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North East Mississippi Electric Power Association adjusting to COVID-19 crisis

Like every utility company, North East Mississippi Electric Power Association is having to adjust to a new normal during the COVID-19 pandemic.

To help combat the spread of COVID-19 and implement social distancing techniques while still servicing their customers, NEMEPA began using half staff every other day. Some employees were provided computers and a set-up to be able to stay home due to different reasons, but still have the ability to answer phone calls from customers.

“We were already divided up into two teams,” said NEMEPA general manager and CEO Keith Hayward. “The doors are open to employees. We’ve had to close the lobby, and because we’re under construction, we don’t have a drive-thru.”

To replace not having access to a drive-thru, NEMEPA has placed a lock box out front in their parking lot where customers can make a payment. On Friday, they introduced a new service called Checkout, where customers can go to any Dollar General, CVS or Family Dollar once they download a barcode specific to their account on the NEMEPA website and make payments at those locations.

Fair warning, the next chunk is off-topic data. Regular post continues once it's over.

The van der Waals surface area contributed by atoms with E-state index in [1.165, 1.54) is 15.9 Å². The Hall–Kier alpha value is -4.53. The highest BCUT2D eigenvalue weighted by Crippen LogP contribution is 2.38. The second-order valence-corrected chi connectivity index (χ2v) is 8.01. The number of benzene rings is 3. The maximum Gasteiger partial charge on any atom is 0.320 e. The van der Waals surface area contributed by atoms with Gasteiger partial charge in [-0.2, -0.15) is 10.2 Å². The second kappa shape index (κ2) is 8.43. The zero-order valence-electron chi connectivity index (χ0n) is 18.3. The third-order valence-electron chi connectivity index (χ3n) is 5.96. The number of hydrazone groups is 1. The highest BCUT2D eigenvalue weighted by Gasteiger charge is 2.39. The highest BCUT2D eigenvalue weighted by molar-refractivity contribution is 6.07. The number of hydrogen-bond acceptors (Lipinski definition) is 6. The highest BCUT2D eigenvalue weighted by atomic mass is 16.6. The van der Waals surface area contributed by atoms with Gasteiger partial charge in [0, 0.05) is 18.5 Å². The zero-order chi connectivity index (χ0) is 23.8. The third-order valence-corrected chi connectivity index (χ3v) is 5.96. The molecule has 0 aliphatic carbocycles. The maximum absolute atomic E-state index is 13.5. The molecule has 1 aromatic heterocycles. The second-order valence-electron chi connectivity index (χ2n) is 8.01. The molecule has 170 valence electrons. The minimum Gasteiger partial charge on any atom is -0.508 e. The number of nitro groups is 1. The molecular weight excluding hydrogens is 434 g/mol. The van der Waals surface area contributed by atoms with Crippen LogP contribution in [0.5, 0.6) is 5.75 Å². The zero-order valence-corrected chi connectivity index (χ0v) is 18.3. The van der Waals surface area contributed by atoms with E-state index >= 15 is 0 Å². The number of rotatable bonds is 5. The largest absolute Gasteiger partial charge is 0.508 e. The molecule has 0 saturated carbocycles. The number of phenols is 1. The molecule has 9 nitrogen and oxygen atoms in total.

North East Power is its own entity and regulated by the Tennessee Valley Authority – not Mississippi’s Public Service Commission. Earlier this month, the PSC announced they were temporarily suspending disconnect fees for 60 days due to the COVID-19 pandemic. Despite not being regulated by the PSC, Hayward said they are also following the commission’s lead.

“We’ve suspended all disconnects, for now,” Hayward said. “We are still sending disconnect notices out. We’re putting a bill stuffer in saying this is just a courtesy reminder, that you do have a balance that’s due so people can kind of keep up with how much they have due.”

Hayward said they will still cut off power at the request of a customer.

This year, NEMEPA is scheduled to debut their new rural fiber optic network, SPARC, to their customers. The COVID-19 outbreak has not slowed down the initial construction phase of laying the fiber down.

“We’ve had some delays due to rain. The virus has not caused any problems as far as putting fiber up,” Hayward said. “We’re getting a few problems getting electronics in. Some of the electronics we anticipated needing, we’ve got some back orders or delays on those.”

Hayward said they do not expect to be able to start hooking up houses to SPARC by May, and it may probably be June at the earliest. They are about to open up their first circuit, which will notify people that SPARC will be ready by this summer, and customers can begin to select which package they want.